Bianca: A booking at the recently awarded 3 chef hatted restaurant Minamishima is hard to come by. But an email to a Melbourne contact had us acquiring 2 seats at short notice for an 8:30pm booking on a Saturday night. There’s much to be said about its nondescript location below an apartment complex in suburban Richmond. It’s paired back minimalist dining room, with the prized seats at the long counter where you can watch some of the best sushi chefs in the country take you on a culinary journey over 15+ courses. All watched over by sushi master and owner, Koichi Minamishima.
The omakase at Minimishima will set you back $150, simply disclose any allergies and aversions and sit back. With no menu to revert back to you’ll have to bear with me as it was hard at times to hear the chefs and staff as they described each dish to us.
We started with Oyster tofu cream w/shiitake mushroom & seaweed butter. Plump and meaty mushroom paired with the velvety cream, the oyster flavour was fairly muted. It was a quick two bites but that immediately set the tone for the meal that was about to come.
And then began the 15 courses of some of the best sushi in the country. We were fortunate to be seated directly in front of Minamishima and to watch him at work was a thing of pure artistry. The delicate care and not to mention speed, with each and every piece of sushi was both theatrical and mesmerising. It was probably more than halfway through our dinner that we noticed there was no music within the dining room, it simply wasn’t needed.
1. King George Whiting w/sesame seeds. Can a simple piece of sushi be described as ‘elegant’? Well, I’m going too… As that was our impression of nearly every piece that graced our serving board. Initial sweetness gave way to a slow-burning kick of wasabi. Every piece of sushi was served sauced and only one course was served with wasabi to add as we liked.
2. Garfish, incredibly light flavour profile with a finishing note of ginger & spring onion lingering on the palate.
3. Deep Sea Snapper, white radish & ponzu sauce. Noticeably meatier than the prior two fishes. The citrus hit from the ponzu was especially noticeable and a welcome point of difference.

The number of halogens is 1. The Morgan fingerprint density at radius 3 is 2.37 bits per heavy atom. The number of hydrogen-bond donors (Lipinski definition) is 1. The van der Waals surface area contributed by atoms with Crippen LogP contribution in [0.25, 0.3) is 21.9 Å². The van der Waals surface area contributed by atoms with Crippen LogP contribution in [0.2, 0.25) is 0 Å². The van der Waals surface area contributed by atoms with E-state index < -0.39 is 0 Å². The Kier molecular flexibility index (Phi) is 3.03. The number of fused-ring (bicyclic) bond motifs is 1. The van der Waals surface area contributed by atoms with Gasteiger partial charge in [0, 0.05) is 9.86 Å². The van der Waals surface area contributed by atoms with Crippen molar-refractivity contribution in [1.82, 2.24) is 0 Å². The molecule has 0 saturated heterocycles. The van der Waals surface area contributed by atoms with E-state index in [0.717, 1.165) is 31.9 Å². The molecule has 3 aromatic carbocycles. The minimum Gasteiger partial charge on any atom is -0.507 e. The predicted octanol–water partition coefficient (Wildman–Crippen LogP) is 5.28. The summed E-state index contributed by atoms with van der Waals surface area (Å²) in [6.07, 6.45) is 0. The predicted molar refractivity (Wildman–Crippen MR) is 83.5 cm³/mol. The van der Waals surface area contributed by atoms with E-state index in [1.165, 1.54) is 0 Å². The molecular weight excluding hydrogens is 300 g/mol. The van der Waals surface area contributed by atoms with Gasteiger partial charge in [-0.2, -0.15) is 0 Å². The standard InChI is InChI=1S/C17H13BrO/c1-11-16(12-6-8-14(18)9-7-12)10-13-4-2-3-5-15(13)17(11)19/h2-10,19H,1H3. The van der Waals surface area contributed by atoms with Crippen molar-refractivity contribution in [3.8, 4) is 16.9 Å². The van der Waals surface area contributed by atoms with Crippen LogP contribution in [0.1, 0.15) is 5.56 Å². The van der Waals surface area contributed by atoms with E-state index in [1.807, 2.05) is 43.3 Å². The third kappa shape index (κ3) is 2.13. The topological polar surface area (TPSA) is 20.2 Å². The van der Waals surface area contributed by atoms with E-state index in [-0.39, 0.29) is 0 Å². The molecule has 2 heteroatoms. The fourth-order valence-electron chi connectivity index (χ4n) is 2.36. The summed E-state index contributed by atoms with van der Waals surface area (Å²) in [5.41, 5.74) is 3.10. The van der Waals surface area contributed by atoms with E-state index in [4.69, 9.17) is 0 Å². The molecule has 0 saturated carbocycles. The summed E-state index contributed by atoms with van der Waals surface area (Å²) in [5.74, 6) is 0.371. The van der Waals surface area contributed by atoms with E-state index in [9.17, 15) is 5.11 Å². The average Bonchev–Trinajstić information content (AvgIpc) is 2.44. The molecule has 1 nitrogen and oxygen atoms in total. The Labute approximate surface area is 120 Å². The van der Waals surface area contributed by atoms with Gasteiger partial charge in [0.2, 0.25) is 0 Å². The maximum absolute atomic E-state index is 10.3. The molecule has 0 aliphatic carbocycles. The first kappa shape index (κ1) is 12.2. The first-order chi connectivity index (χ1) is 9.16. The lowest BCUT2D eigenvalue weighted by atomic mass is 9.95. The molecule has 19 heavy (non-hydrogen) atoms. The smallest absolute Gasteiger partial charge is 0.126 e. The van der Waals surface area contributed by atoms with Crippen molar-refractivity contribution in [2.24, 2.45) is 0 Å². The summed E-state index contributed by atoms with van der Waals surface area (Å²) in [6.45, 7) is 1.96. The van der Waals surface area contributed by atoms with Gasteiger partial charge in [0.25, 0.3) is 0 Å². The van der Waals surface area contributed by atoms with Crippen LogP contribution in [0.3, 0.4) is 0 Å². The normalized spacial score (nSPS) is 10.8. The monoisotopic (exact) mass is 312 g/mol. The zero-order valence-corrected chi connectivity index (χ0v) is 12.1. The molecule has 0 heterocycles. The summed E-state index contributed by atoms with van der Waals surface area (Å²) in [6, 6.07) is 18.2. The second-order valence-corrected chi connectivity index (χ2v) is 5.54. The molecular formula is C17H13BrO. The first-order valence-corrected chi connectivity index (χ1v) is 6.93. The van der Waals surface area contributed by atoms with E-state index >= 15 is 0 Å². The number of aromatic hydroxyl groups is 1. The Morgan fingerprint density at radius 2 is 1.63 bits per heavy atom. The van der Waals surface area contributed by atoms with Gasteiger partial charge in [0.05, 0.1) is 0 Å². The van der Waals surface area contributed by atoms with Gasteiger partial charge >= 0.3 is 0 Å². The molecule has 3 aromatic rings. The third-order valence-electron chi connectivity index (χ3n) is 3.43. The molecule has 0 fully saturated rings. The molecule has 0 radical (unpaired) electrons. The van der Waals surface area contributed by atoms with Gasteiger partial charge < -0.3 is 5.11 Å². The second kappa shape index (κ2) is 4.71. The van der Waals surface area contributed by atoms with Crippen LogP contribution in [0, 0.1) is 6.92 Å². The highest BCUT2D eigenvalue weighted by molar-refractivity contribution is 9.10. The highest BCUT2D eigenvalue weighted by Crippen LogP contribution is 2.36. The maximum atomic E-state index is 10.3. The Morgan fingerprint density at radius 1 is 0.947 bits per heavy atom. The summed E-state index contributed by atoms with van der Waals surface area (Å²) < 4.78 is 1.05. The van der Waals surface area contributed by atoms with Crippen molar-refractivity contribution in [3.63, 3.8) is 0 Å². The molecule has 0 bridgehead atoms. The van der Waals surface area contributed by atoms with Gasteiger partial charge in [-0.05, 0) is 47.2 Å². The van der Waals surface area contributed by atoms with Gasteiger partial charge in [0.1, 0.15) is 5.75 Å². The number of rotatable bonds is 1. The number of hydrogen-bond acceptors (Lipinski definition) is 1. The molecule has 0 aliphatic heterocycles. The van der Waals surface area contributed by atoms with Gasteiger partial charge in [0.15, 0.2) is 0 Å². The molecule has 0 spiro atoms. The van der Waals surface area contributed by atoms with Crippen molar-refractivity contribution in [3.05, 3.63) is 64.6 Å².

Alex’s selection of OKRO’s Rkatsiteli was a surprise delight. A dry Georgian wine that tasted exactly like our Nonno’s homemade wine. What a delightful find!
4. Calamari & Lime juice. The lime was right at the forefront, as we watched Minamishima glide the lemon wedge delicately across the calamari. The fish itself tender. This was the first piece of sushi that I instantly took notice of almost each and every grain of rice.
5. Octopus from Hokkaido. Texture wise, this was textbook perfect.
6. New Zealand Scampi. A culmination of every bite we’d had thus far, sweet, buttery, savoury and full of texture. A virtual explosion once you popped it in your mouth. Easily pulling away from the tail.
7. One of my favourite pieces was the Scallop from Hokkaido. The intricate little cuts in the fish producing a tender, velvety bite with a kick of wasabi at the end.
8. Japanese Shellfish. This was an instantaneous no from me, with the texture and chewiness throwing me off.
9. Flamed Flounder Fin. This was the overwhelming favourite, torching the flounder created an intense caramelised note, buttery and incredibly rich.
10. There was some confusion here as to the exact names of the next two dishes. But we had the Bluefin Tuna Belly from Japan. Which was a major struggle for me, chewy and this may sound odd, very ‘raw’ tasting. Alex, on the other hand, loved it. Dubbing it ‘the wagyu of the sea’.
11.Ootoro, more up my alley, the tuna being rather luscious and fatty.
12. Making way ultimately for the stand-out. The Seared Bluefin Tuna Belly from Japan. A concentrated saltiness, the act of torching the tuna adding a whole other depth of flavour.
13. Sea Urchin from Japan/ uni. Bit of an embarrassing disaster moment as this was set before me. Alex took the first bite and his reaction quickly paved the way for my mini freak-out. I politely pushed mine to the side and they quickly set about making me a replacement of Salmon Roe. Which was possibly my next worse nightmare.
14. Mackerel from Japan. Our final piece of sushi was mostly unremarkable, we were at the point where everything was starting to get a little same same.
15. Egg Omellete Roll. A rich, sweet and savoury morsel that signalled the closing of the sushi set.
Our final savoury was a palate cleanser of sorts, a broth made of Kelp, Bonito & thin noodles. Alex and I are a couple of savages so this was perhaps a little too understated for us.
Dessert is typically the favourite course at any FFS meal and while we weren’t expecting any grandiose far-fetched creations. We were left a little disappointed when our dessert of 3 Chocolate Truffles was set before us. Matcha, Genmaicha & hojicha all fantastic in their own right, just not how I’d choose to end a meal of that calibre.
We had mixed feelings about our meal at Minamishima. It was many things, exhilarating and fantastical and to witness such craft up close was an experience I’ll remember for some time. But for us both to turn to each other and whisper ‘Maccas run’ close to the end of the meal is a little problematic. Now that I’ve been, I’d see no real reason to return but I’d be quick to recommend everyone experience it, just once.
Photos by Alex